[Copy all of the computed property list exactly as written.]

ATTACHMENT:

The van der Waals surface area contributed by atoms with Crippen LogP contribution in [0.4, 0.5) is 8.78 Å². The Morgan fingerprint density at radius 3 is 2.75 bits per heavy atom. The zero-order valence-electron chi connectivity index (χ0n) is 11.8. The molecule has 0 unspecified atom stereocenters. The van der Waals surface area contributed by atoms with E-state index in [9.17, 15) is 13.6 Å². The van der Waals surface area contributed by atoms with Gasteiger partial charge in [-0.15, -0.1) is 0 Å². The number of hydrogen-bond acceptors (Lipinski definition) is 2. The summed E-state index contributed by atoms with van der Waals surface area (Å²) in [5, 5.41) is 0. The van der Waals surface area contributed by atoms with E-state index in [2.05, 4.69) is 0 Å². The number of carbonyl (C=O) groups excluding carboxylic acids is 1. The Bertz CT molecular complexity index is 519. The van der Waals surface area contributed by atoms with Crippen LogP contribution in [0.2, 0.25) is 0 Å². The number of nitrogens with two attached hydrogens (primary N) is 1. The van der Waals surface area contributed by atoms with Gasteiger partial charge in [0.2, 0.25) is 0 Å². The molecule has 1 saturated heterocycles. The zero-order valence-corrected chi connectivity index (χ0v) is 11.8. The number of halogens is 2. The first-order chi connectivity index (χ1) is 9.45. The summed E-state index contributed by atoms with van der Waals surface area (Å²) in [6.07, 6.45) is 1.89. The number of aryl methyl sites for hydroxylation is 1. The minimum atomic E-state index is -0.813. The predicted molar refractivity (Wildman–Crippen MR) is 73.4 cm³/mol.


The van der Waals surface area contributed by atoms with Crippen LogP contribution in [0.4, 0.5) is 8.78 Å². The Morgan fingerprint density at radius 3 is 2.75 bits per heavy atom. The zero-order valence-electron chi connectivity index (χ0n) is 11.8. The molecule has 0 unspecified atom stereocenters. The van der Waals surface area contributed by atoms with E-state index in [9.17, 15) is 13.6 Å². The van der Waals surface area contributed by atoms with Gasteiger partial charge in [-0.15, -0.1) is 0 Å². The number of hydrogen-bond acceptors (Lipinski definition) is 2. The summed E-state index contributed by atoms with van der Waals surface area (Å²) in [5, 5.41) is 0. The van der Waals surface area contributed by atoms with E-state index in [2.05, 4.69) is 0 Å². The number of carbonyl (C=O) groups excluding carboxylic acids is 1. The Bertz CT molecular complexity index is 519. The van der Waals surface area contributed by atoms with Crippen LogP contribution in [0.2, 0.25) is 0 Å². The number of nitrogens with two attached hydrogens (primary N) is 1. The van der Waals surface area contributed by atoms with Gasteiger partial charge in [0.2, 0.25) is 0 Å². The molecule has 1 saturated heterocycles. The zero-order valence-corrected chi connectivity index (χ0v) is 11.8. The number of halogens is 2. The first-order chi connectivity index (χ1) is 9.45. The summed E-state index contributed by atoms with van der Waals surface area (Å²) in [6.07, 6.45) is 1.89. The number of aryl methyl sites for hydroxylation is 1. The minimum atomic E-state index is -0.813. The predicted molar refractivity (Wildman–Crippen MR) is 73.4 cm³/mol.